Review of Coldplay at the Avalon
May 14, 2005 11:18 AM
Friday the 13th was not unlucky for the 2,000 fans who smiled their way into Avalon last night to see Coldplay. Avalon owner Patrick Lyons said he had more ticket requests to this than for any other show in his history there – and that includes past dates by a few folks named Prince, Eric Clapton, and Bob Dylan.
Coldplay is H-O-T.
The British band has sold 16 million albums and won four Grammys in the last five years. And recently, its new single, "Speed of Sound," entered Billboard's Hot 100 at No. 8 – the first time a British group accomplished that since the Beatles entered the Top Ten with ''Hey Jude" back in another lifetime (1968).
Coldplay's response was a modest, aw-shucks attitude from the stage last night: "It's quite extraordinary that we've been away [a couple of years], but people still come out to see us," said singer Chris Martin. The pressures must nevertheless be enormous – the band's record label was frustrated when the new album, "X&Y," was pushed back to a June 7 release because the band took so much time in the studio – and it must be hard to read article after article that labels you the next U2.
The Avalon show, however, was a congenial affair, almost like a casual night at a local bar. Martin and his mates were relaxed throughout – and they seamlessly stitched new material around such fan-friendly hits as "Yellow" and "Clocks." The band still owes a large debt to U2 – especially with guitarist Jonny Buckland's trebly shimmers evoking the sound of U2's The Edge – and with Martin singing hypersensitive lyrics that might even make Bono blush.
But the show also revealed Coldplay's increased confidence. Martin was charismatic whether he was playing guitar or keyboards – and the new songs were mostly gems, such as the piano-riffing "Square One," the surging "Speed of Sound," and the soft-toned piano ballad "Fix You" (about trying to help a someone out of a crisis). Other new standouts were the tender "What If" (with Martin fretting, "What if you should decide that you don't want me there by your side?"), and the acoustic "Till Kingdom Come," a love-pleading, folk-country tune originally written for Johnny Cash.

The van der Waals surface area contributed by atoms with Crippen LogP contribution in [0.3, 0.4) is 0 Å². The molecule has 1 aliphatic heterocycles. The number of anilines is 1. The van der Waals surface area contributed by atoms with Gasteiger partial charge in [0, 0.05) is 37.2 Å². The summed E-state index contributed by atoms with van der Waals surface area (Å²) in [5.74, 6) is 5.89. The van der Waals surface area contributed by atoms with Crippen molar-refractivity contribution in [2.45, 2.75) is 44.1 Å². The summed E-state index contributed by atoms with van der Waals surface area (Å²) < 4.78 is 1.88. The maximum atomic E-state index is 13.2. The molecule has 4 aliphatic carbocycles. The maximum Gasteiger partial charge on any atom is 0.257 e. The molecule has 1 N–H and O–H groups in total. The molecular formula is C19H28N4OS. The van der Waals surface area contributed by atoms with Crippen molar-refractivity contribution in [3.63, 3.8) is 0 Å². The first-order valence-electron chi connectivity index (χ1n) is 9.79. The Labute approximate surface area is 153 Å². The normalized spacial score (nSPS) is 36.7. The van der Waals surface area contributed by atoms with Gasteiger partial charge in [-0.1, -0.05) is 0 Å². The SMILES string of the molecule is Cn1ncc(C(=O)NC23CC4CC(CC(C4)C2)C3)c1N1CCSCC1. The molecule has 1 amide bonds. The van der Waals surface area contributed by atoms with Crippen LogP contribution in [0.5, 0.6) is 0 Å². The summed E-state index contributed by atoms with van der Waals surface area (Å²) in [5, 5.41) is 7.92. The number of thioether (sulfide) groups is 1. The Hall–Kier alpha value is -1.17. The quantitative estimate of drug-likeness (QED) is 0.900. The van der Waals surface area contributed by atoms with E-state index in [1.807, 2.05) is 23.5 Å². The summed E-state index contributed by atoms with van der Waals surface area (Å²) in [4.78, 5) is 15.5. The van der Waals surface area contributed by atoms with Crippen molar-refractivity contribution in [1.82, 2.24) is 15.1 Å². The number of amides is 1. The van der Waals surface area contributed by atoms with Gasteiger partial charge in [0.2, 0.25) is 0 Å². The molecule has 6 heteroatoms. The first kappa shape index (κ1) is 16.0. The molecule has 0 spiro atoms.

An advance listen of the new album suggests there may be too many downtempo songs ("Speed of Sound" jumps out as one of the few rockers), but that's a concern for another day. For now, Coldplay just seems happy to be back onstage – and the bond it attained with last night's crowd was undeniably magical. (Look for Coldplay to next play the Tweeter Center on Aug. 6, with tickets expected to go on sale June 4.)
Source: Bostom Globe
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Coldplay to Play Extended SNL Set
May 14, 2005 11:13 AM
Coldplay will play an extended set when they appear on NBC-TV's "Saturday Night Live" on May 21.
"SNL" musical guests typically play two songs, but Coldplay will play five selections from their upcoming album, "X&Y," due in stores June 7. Lindsay Lohan will host the show.
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Coldplay in Toronto
May 09, 2005 7:16 PM
Coldplay's Chris Martin and Jonny Buckland were greeted by a screaming mob of fans Monday, the first day of a three-day promotional blitz in the city to talk up the band's new album, X&Y.
"I can't think of anything except how many people are standing behind me," said a beaming Martin when he was asked about making the new record during a stop at MuchMusic.
"It was hard. Judging by the (screaming) it was worth it."
While X&Y won't hit stores until June 7, the British band is busy hyping the CD across North America by making surprise visits to radio stations and putting on a few select concerts in small clubs.
Aside from MuchMusic, Martin and Buckland visited The Edge 102.1, a local rock radio station, where they performed acoustic versions of two new songs in front of a frenzied audience.
Martin showed off his falsetto, previewing A Message and Till Kingdom Come, a song originally written for the late Johnny Cash which will appear as a hidden track on X&Y.
"It's a tribute to him," Martin told the crowd. "A lot of our parents are real country and western heads."
They also performed The Scientist from Rush Of Blood To The Head and Don't Panic from the band's first album Parachutes.
The outfit landed in Toronto on Sunday and will stay through Wednesday night, when they perform at the Kool Haus. The show sold out in less than a minute. Scalpers are commanding a whopping $300 for a ticket.